One word, weekly. Found in a book. Shared with you.
Definition: (n) 1. A priest in ancient Greece; specif: the chief priest of the Eleusinian mysteries
Origin: LL. hierophania, fr. Gk hierophantēs, fr. hieros + phainein to show --- more at FANCY
Source: Piranesi by Susanna Clarke
In the film a hierophant of ancient times holds a small community in thrall. He dispenses cruelty to the men and abuses the women. One woman opposed him. To show his power and to punish her, the hierophant casts a spell. The woman crosses a stream. She takes a step and her foot comes down in the moon's reflection. She is caught in the stream; she cannot move from the moon's reflection. The hierophant comes and beats her where she stands helpless. Still she cannot move. Left alone, she asks a wood of birch trees to help her. As the hierophant passes through the wood, he becomes caught in the tangle of birch trees; they bind him and pierce him. He cannot move and eventually dies. The woman is released from the moon's reflection. Moon/Wood contains very little speech and what there is is incomprehensible. The woman and the hierophant speak their own language which has nothing to do with ours. The true language of Moon/Water is simple, stark imagery: moon, darkness, water, trees. (115)
Susanna Clarke's Piranesi is a trim novel, 245 pages in length, yet it contains infinity.
The title character (not his real name, but one mockingly bestowed by the man he calls The Other) lives inside a vast House, so expansive as to seem endlessly unfolding with new Halls full of marble statuary, grand staircases, and doorways into the as-yet-unknown. The bottom floor contains an ocean, the tides of which Piranesi observes and chronicles with scientific precision. The upper floor opens onto sky and cloud and starshine, which he frames into constellations of his own design. "The Beauty of the House," he tells us, "is immeasurable; its Kindness infinite."
This description of one of the surviving films of Sylvia D'Agostino does in a few sentences much of the same work of the whole novel: someone is trapped, perhaps due to a spell-casting of sorts. Freedom might be in reach, but it is complex and fraught with violence and the upheaval of things once held dear. Holding all these elements in place is the hierophant. A totally new word to me, hierophant is one that made enough sense in context to move on without trouble. Once I looked it up, however, I was again dazzled by the way a single word can bring an entire piece into greater focus. Without it, I still deeply enjoyed the novel and its teasing corridors of knowledge and mystery. With it, I feel like Piranesi, standing before an expanse of space, newly unfolding where before there was nothing.
I love when words demonstrate their history in this way, one form passing a baton to the next, year over year. In this case, I was taken aback by the reference to FANCY. I had not (though I should have) considered that today's 'fancy' has shared roots with 'phantom' and 'phantasmagoric' possibly because fancy seems so ordinary a word, tainted perhaps by a country twang (and by Reba McIntyre's 1990 song, which lives rent-free in my head for all time). Phantasm and its ilk, however, have a magical, other-worldliness to them conjuring images of ghost and hauntings. All of these words tread the same ground as 'fantasy," of course, and Piranesi is an excellent example of what I want to call Fantastic Realism.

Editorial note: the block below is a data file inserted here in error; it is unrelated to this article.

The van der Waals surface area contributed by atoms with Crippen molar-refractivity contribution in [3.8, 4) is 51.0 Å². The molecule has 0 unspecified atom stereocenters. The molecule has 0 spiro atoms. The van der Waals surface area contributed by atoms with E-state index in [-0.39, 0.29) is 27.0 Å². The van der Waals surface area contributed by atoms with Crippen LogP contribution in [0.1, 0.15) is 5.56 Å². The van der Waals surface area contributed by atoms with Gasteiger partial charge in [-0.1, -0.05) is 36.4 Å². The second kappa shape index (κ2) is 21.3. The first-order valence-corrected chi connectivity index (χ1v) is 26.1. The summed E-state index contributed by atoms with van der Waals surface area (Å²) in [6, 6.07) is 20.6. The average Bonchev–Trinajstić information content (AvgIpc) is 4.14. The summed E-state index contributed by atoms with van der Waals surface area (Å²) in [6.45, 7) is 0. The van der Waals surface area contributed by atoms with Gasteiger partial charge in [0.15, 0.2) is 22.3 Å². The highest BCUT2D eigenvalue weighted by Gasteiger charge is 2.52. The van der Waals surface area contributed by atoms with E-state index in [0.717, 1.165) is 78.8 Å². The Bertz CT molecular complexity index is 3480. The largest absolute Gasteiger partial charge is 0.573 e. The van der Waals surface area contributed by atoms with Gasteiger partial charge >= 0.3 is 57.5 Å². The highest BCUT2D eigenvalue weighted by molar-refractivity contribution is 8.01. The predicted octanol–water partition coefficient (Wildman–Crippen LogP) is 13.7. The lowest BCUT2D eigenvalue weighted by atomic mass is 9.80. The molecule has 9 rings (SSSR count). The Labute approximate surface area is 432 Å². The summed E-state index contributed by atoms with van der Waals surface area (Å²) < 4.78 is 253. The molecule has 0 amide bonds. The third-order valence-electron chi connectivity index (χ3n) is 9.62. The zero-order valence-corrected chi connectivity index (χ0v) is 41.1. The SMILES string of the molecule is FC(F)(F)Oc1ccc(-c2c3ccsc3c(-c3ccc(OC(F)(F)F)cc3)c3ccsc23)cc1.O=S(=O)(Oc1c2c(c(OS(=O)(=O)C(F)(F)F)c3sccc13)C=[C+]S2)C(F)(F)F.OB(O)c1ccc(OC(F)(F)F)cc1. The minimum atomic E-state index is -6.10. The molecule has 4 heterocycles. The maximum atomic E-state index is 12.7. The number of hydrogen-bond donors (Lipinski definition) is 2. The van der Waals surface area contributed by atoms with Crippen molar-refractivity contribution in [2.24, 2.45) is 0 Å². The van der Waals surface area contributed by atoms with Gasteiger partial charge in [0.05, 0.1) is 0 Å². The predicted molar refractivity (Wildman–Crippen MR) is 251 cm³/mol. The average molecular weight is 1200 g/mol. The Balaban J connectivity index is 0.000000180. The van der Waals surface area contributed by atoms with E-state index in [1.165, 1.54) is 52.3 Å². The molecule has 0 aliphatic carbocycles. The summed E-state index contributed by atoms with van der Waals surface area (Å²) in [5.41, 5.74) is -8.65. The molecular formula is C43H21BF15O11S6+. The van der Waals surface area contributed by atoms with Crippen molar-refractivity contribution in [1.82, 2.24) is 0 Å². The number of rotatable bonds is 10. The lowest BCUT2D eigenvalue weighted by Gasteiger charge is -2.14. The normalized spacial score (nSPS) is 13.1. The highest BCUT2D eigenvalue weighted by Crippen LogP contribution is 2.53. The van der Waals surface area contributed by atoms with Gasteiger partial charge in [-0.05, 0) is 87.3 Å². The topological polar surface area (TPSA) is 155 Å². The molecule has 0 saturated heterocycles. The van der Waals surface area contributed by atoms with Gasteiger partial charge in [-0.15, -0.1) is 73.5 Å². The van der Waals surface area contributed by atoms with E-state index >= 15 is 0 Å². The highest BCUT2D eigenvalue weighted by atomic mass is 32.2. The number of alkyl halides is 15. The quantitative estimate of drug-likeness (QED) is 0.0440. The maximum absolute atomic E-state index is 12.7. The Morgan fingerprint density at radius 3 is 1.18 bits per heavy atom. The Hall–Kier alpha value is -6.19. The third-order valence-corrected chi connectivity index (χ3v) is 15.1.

Thinking I might be inventing this term, I looked it up. Some sources want to conflate it with Magical Realism, a genre I love but would not use to describe Piranesi. Others rightly point researchers to the world of visual art. A brief definition explains Fantastic Realism as the product of a group of artists in mid-century Vienna, whose work was grounded in realism but includes expressions of "religious or esoteric symbolism." Looking more closely, I find waves of overlapping ideas, perhaps best summed up with this passage from one of the original artists of Fantastic Realism, Ernst Fuchs:
Things that you could not see in the normal world always pursued me. I always occupied myself with a kind of painting that renders pictures other people see in dreams or hallucinations. I could pass the barrier of this world of inner pictures even in awakeness and normal condition. The change from the world of dreams or phantasy into the world of in reality visible pictures for me was constantly possible. My themes where from the beginning on religious or mythological so that the contents of my pictures of surrealistic or phantastic character can be found in nearly all stages of my work.
This passage (found on the English translation side of Fuch's website) explores many of the themes of Piranesi, and its use of 'phantastic' takes me back to the start of my journey: hierophant: hiero - sacred + phan... - to show, and then there's the link back to FANCY, which includes this definition:
(n) an image or representation of something formed in the mind.
Susanna Clarke notes the dangers of the hierophant, the one who can cast a spell and entrap, even in the beauty of the moon's reflection. But Susanna Clarke -- it must be said -- is also the hierophant herself, rendering us immobile in the face of beauty and mystery, battering us with truths as we stand helpless. Having finished the book, I can't help but wonder if the woman, once freed from the spell, ever returns to that stream, dipping her foot in the moonlight, wishing she could return.